A most attractive Alvis Sports Saloon from the Post-War era;
3-litre twin-carb engine; great colour scheme; nicely original interior; just
22,000 miles in the last 50 years
Better known simply as the Three Litre, the Alvis TA21 was launched in 1950 as the successor to the TA14 and was the company’s first all new post-war car. More streamlined than its predecessor, it was also wider and longer with a stiffer chassis and considerably more power from an all-new six-cylinder engine. Other improvements included Lockheed hydraulic brakes, independent front suspension with coil springs and adjustable Luvax hydraulic dampers.
Coachwork was normally of the traditional four-door sports saloon type by Mulliner and the accent was on luxury and refinement. Initially rated at 86bhp with a single Solex carb, the power output soon rose to 93bhp with the adoption of twin SU carbs, raising the top speed close to the magic ton.
This 1951 Mulliner twin-carb saloon came to the attention of the vendor in 2017 when he saw it on offer from a deceased estate. Painted two-tone blue at the time, it was showing some 85,000 miles and had been extensively restored in the early 1990s.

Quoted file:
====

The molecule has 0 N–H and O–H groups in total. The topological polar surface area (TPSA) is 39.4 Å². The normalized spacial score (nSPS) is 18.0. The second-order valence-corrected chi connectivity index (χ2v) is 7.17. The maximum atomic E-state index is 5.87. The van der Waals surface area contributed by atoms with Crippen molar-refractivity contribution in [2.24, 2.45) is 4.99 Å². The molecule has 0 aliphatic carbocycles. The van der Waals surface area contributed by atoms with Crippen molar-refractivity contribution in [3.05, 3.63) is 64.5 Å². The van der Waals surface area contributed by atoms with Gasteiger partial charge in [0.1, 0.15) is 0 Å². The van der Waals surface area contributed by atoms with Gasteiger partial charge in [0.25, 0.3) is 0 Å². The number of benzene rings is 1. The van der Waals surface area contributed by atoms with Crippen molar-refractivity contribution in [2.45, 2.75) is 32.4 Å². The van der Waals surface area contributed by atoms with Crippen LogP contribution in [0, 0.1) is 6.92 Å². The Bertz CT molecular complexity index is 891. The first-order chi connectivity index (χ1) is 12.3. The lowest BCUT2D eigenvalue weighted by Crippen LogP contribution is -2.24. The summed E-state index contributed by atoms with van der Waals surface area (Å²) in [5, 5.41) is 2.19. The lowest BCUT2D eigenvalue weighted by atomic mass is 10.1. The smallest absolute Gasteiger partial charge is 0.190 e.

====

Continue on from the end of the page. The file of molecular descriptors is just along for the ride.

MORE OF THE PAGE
A colour change to maroon and cream smartened up the paintwork and the car has seen much attention since, the end result looking impressive. The interior is commendably original, the bodywork in good order with nicely shutting doors and working sunroof.
The car has been running and driving onsite and sounds sweet.
It is reluctantly on offer due to ill health and looks like a lot of Alvis quality and performance for little outlay. These 3-litres were fast cars in their day and are still a capable A-B machine in the right hands.
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